Does Paint Dry Darker or Lighter?

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Does paint dry darker or lighter’, a frequently asked question that might have popped in your head at some point in your life, and surprisingly almost all of us can relate to it.

Imagine you just started painting your living room with a decent cranberry color with fine strokes that even Leonardo da Vinci might have appreciated. While the paint was drying, you saw changes in the color on certain spots. You painted those spots again thinking you missed those spots.

does paint dry darker or lighter
Image by Jarrett Tilford from Pixabay

Finally, you finished painting, the wall is still wet and due to your repainting, the spots are now darker while the rest of the wall seems lighter. Oh, those darker brush strokes on a nicely painted wall are enough to drive anyone crazy. That’s not all of it, it could have been the opposite! Your painted wall could look darker after drying.

Does the scene seem familiar? That’s not just you, multiple factors determine whether your wall will look lighter or darker after the paint dries. And there are homeowners out there who may be more than you can imagine with the same question as you are having right now, ‘does paint dry lighter or darker’.

Take a look at this brief article to find out the answer and why does your paint dry darker or lighter?

Does Paint Dry Darker or Lighter?

Before we move any further, let’s find out if the paint dries darker or lighter. To answer the question precisely, “paints do not dry lighter or darker in general”. But to answer the question in a balanced way we can say that paints may appear darker or lighter after drying depending on various factors such as the temperature, paint types, environment, and many other reasons including psychological factors.

Here are some reasons that make dried paint appear lighter or darker:

Temperature

You might not expect this one, but temperature can affect the dried paint’s shade. If you paint a surface at a cool temperature, like more than 10 degrees cool temperature, thereafter the color of the dried paint, is most likely to appear in a lighter shade.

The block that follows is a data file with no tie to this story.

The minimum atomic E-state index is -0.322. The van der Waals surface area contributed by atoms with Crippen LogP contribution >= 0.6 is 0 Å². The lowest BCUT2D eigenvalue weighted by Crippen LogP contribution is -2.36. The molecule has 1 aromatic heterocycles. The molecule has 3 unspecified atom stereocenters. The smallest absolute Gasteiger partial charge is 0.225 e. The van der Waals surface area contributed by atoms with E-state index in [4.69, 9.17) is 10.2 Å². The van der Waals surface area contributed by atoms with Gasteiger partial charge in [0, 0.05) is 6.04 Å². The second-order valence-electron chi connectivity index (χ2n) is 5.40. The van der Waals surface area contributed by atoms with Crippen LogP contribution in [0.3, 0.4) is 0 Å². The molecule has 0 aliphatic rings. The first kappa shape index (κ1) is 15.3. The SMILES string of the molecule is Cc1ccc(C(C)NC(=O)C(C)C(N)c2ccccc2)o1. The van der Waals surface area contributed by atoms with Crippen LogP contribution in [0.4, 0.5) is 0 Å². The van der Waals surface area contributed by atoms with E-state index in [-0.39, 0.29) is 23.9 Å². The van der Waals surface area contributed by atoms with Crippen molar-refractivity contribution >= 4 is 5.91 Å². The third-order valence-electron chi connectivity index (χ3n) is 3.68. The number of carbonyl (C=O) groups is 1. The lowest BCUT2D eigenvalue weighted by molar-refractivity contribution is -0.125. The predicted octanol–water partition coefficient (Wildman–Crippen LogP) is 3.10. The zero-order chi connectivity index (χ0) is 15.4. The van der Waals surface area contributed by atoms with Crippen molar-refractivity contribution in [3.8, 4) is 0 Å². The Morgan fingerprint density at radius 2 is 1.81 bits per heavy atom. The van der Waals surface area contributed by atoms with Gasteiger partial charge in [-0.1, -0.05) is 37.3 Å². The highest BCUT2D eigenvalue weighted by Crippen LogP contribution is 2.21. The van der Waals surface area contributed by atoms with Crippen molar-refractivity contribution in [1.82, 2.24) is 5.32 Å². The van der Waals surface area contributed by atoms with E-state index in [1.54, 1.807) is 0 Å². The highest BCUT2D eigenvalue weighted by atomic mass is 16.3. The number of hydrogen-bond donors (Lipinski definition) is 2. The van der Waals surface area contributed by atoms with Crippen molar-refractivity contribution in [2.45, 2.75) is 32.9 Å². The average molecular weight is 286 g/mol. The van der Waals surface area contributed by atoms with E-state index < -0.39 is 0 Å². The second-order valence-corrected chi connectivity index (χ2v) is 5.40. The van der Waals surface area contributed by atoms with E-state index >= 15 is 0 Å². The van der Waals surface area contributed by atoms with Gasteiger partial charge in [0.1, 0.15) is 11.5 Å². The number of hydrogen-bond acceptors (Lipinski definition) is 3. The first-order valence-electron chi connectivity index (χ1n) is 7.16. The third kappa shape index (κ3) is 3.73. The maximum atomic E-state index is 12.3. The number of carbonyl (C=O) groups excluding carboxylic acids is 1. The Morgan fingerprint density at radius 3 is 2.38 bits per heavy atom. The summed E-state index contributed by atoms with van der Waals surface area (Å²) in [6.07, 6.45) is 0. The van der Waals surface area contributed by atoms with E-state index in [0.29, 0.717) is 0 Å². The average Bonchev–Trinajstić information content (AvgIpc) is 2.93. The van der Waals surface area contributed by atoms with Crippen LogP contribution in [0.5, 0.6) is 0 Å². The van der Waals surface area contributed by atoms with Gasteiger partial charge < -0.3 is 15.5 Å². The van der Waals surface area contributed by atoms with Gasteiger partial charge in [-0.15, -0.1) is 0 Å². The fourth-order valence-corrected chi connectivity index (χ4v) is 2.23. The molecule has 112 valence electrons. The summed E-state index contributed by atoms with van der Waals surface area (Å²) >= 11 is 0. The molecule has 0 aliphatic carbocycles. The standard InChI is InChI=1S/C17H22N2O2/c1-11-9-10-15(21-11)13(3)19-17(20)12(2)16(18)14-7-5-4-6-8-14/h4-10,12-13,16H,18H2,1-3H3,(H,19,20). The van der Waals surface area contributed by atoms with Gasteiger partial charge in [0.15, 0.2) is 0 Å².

On the contrary, if you paint it over 10 degrees warm temperature, thereafter the dried paint color is most likely to appear in a darker shade.

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Impact of Surrounding Walls and Objects

Another big reason for the paint to appear darker or lighter after drying might be the objects around the painted surface and the surrounding walls.

If you apply a color to a surface surrounded by objects and other walls with different colors, the color of the surface will be significantly different than the color you saw in the store.

But why does it happen?

Well, in some cases, the surrounding walls especially with walls painted in light colors create some sort of an illusion. Lighter shades create a deceiving contrast in the room. That means brighter colors on walls will reflect more lights than the darker ones.

On the contrary, darker colors absorb colors from the surrounding walls. So, when applying dark color on a wall surrounded by other walls with dark colors, your newly painted wall will absorb colors from surrounding walls. The contrast between the dark colors of other walls versus the newly painted walls will give you a darker shaded wall after drying.

That’s why sometimes you get your newly painted wall darker than the shade you saw on the color swatch.

A Quick Tip: When you are pairing a paint with red, you are most likely to get a brighter red surface if you choose red with its complementary such as blue or green. On the other hand, if you are selecting red with its similar colors such as yellow or orange you will get a darker red surface.

So, to get accurate colors after drying, always keep an eye on the color selection list considering the colors of surrounding walls and objects.

Lighting

1. Natural light

Light sources and the amount of light may greatly impact the color of your room. Lighting can be a potential answer for ‘does paint dry lighter or darker than swatch.

Both sunlight and your interior lighting slightly alter the tint of a color. Sunlight can improve your room’s color depending on the location of your room from the sun’s position.

  • If your room is facing the north, natural light from the north will add a bluish touch producing a softer, and warmer effect on your room. So, darker hues will turn into a bit more intense and light hues into more subdued.
  • If your room is facing the south and you have south-facing doors and windows, it will receive the most intense natural light through these doors and windows. As a result, darker colors of your room will turn brighter and light colors may appear lighter or a bit washed-out.
  • In the case of a room that has west-facing doors and windows, you will observe a little orangey warm cast in the room. So, if your room has already been painted with a warm tone like Warm Amber, Yellow, or Rich Cream, it may become a bit more saturated.